The portrait of Governor Hampden (1895-99) is notable for being painted c 1899 by celebrated Australian artist Tom Roberts, a leading member of the Heidelberg School of Australian Impressionism. A pioneer of ‘plein air’ painting, Roberts was one of the first painters to recognise the special character of the Australian landscape and its native flora. He was the first major Australian painter selected to study at the Royal Academy of Arts from 1881-1884. His portraits of literary, artistic and political figures are as important as his landscapes and subject pictures. He also painted the portrait of Governor Beauchamp (1899-1901) and Sir Henry Parkes, father of Federation. The use of light and naturalism in this portrait captures the inner emotion of the subject rather than the position of authority, unlike the previous portraits.
The first female artist featured in the collection is Florence Rodway, a foundation member of the Society of Women Painters, who was commissioned to paint the portrait of Governor Rawson (1902-09). Although Norman Carter, the artist responsible for Governor Bligh’s portrait of 1907, had begun a portrait of Sir Harry Rawson in early 1909, this was apparently abandoned. It would not be until 1917 that Florence Rodway would complete the commission, executing her version “from a very inadequate photograph” , its subject having died in 1910.
The completion of this portrait was several years after NSW legislated for women’s suffrage at State elections (1902), but a year before women were granted the right to stand for NSW Parliament (1918). It would take more than 100 years before a second woman artist would be featured in the collection - Jude Rae who completed Governor Hurley’s portrait in 2019. This portrait was unveiled on 20 February 2020.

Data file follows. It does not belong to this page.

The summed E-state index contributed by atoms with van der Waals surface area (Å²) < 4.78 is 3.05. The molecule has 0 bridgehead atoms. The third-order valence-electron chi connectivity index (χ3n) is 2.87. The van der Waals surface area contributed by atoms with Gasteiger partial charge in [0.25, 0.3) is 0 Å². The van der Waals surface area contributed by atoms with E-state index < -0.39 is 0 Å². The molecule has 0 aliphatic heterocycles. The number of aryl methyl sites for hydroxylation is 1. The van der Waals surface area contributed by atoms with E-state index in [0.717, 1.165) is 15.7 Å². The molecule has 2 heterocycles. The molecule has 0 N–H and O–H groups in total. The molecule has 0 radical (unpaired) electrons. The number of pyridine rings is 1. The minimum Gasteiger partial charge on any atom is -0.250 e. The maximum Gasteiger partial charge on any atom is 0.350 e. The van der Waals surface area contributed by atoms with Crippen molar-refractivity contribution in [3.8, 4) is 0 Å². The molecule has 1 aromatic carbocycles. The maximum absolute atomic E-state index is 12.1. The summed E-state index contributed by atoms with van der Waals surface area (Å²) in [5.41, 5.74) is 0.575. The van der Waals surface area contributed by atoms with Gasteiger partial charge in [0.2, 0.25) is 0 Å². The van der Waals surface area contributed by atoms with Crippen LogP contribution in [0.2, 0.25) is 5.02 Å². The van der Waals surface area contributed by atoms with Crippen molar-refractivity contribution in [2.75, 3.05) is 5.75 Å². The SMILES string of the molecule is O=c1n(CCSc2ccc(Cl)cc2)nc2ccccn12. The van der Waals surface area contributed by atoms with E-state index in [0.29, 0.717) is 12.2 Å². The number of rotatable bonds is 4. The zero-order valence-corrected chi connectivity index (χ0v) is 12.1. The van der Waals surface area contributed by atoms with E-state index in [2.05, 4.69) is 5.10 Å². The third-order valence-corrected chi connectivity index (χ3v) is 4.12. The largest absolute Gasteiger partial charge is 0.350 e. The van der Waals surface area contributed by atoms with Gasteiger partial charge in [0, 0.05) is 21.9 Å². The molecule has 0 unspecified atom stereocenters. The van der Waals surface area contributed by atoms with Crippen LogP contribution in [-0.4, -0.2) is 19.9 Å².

Governor Wakehurst (1937-45) reputedly chose artist William Dobell as his portraitist to confirm vice regal support for the artist at a time of great public controversy and debate around the definition of art. Dobell’s reputation had suffered when he was awarded the Archibald Prize in 1943 for his painting of Joshua Smith, which was widely declaimed as a caricature. This led to a highly publicised 1944 Supreme Court case against Dobell. Fortunately, Lord Wakehurst expressed himself to be highly satisfied with his portrait.
The portrait of Governor Cutler (1966-81), a Victoria Cross recipient from the Second World War, was painted by Sir William Alexander Dargie CBE, an eight-time winner of the Archibald Prize for portraiture, who also painted the portrait of Governor Rowland (1981-89). Dargie was an accomplished war artist with the Australian forces during the Second World War. He was commissioned by Melbourne industrialist James P Beveridge as the first Australian to paint the portrait of the newly crowned Queen.
Fifteen-time Archibald Prize finalist Mathew Lynn had the honour of painting the portrait of the first female and 37th Governor of New South Wales, Governor Bashir (2001-14) in 2014. He also painted the portrait of the second female Premier of New South Wales, The Honourable Gladys Berejiklian MP.
The next portrait to be painted for the Government House collection will be that of Her Excellency the Honourable Margaret Beazley AC QC, 39th Governor of New South Wales, at the completion of her term of office.
 Sydney Gazette 14 November 1825, quoted in PR McDonald and B Pearce: The Artist and the Patron, Aspects of Colonial Art in New South Wales, Art Gallery of NSW 1988, page 30, in Ann Toy and Robert Griffin, Government House Sydney, Historic Houses Trust of New South Wales, 2011
 Sydney Morning Herald, 25 April 1850, p3: B Stewart and M Cutten, ‘Richard Buckner’s portraits’ in Antique Collector, vol 60, 1989, p 38 and SMH, 8 November 1873, p 9, in Ann Toy and Robert Griffin, Government House Sydney, Historic Houses Trust of New South Wales, 2011
 Ann Toy and Robert Griffin, Government House Sydney, Historic Houses Trust of New South Wales, 2011, page 114
 Sydney Morning Herald, 12 February 1909, p. 6; The Daily Telegraph, 12 February 1909, p. 7; Evening News, 12 February 1909, p. 1; The Sydney Mail, 17 February 1909, p. 45
 Graphic of Australia, 7 December 1917, p. 8.
 Australian Women’s Weekly, 16 September 1933, p. 3